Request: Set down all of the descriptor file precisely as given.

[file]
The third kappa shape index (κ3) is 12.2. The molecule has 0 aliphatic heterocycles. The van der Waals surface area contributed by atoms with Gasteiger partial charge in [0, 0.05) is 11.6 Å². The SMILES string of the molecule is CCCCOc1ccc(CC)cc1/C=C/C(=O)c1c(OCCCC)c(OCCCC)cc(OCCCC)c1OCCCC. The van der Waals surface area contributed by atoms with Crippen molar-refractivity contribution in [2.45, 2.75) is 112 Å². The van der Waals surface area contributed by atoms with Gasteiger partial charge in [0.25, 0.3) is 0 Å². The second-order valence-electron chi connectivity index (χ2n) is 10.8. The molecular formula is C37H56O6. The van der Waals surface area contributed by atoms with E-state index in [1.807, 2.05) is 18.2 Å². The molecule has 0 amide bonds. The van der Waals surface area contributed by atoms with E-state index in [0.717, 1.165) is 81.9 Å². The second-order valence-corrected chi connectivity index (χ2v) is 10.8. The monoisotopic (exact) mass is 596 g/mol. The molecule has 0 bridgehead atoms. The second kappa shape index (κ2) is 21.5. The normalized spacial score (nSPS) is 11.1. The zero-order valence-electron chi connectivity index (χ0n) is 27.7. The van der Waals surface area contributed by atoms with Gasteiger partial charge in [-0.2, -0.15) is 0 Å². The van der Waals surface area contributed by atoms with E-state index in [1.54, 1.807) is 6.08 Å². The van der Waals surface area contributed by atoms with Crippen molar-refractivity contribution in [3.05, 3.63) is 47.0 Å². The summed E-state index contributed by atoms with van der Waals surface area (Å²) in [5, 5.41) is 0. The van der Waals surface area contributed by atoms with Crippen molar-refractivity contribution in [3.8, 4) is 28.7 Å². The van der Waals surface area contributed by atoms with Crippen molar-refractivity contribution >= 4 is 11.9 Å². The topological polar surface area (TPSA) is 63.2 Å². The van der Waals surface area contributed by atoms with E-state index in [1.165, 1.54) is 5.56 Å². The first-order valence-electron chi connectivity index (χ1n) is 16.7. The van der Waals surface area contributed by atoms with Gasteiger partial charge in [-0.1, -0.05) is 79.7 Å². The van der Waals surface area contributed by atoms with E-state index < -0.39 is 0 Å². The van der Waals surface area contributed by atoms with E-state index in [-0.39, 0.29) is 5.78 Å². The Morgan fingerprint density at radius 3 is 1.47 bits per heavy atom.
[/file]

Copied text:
The third kappa shape index (κ3) is 12.2. The molecule has 0 aliphatic heterocycles. The van der Waals surface area contributed by atoms with Gasteiger partial charge in [0, 0.05) is 11.6 Å². The SMILES string of the molecule is CCCCOc1ccc(CC)cc1/C=C/C(=O)c1c(OCCCC)c(OCCCC)cc(OCCCC)c1OCCCC. The van der Waals surface area contributed by atoms with Crippen molar-refractivity contribution in [2.45, 2.75) is 112 Å². The van der Waals surface area contributed by atoms with Gasteiger partial charge in [0.25, 0.3) is 0 Å². The second-order valence-electron chi connectivity index (χ2n) is 10.8. The molecular formula is C37H56O6. The van der Waals surface area contributed by atoms with E-state index in [1.807, 2.05) is 18.2 Å². The molecule has 0 amide bonds. The van der Waals surface area contributed by atoms with E-state index in [0.717, 1.165) is 81.9 Å². The second-order valence-corrected chi connectivity index (χ2v) is 10.8. The monoisotopic (exact) mass is 596 g/mol. The molecule has 0 bridgehead atoms. The second kappa shape index (κ2) is 21.5. The normalized spacial score (nSPS) is 11.1. The zero-order valence-electron chi connectivity index (χ0n) is 27.7. The van der Waals surface area contributed by atoms with Gasteiger partial charge in [-0.2, -0.15) is 0 Å². The van der Waals surface area contributed by atoms with E-state index in [1.54, 1.807) is 6.08 Å². The van der Waals surface area contributed by atoms with Crippen molar-refractivity contribution in [3.05, 3.63) is 47.0 Å². The summed E-state index contributed by atoms with van der Waals surface area (Å²) in [5, 5.41) is 0. The van der Waals surface area contributed by atoms with Crippen molar-refractivity contribution in [3.8, 4) is 28.7 Å². The van der Waals surface area contributed by atoms with Crippen molar-refractivity contribution >= 4 is 11.9 Å². The topological polar surface area (TPSA) is 63.2 Å². The van der Waals surface area contributed by atoms with E-state index in [1.165, 1.54) is 5.56 Å². The first-order valence-electron chi connectivity index (χ1n) is 16.7. The van der Waals surface area contributed by atoms with Gasteiger partial charge in [-0.1, -0.05) is 79.7 Å². The van der Waals surface area contributed by atoms with E-state index < -0.39 is 0 Å². The van der Waals surface area contributed by atoms with E-state index in [-0.39, 0.29) is 5.78 Å². The Morgan fingerprint density at radius 3 is 1.47 bits per heavy atom.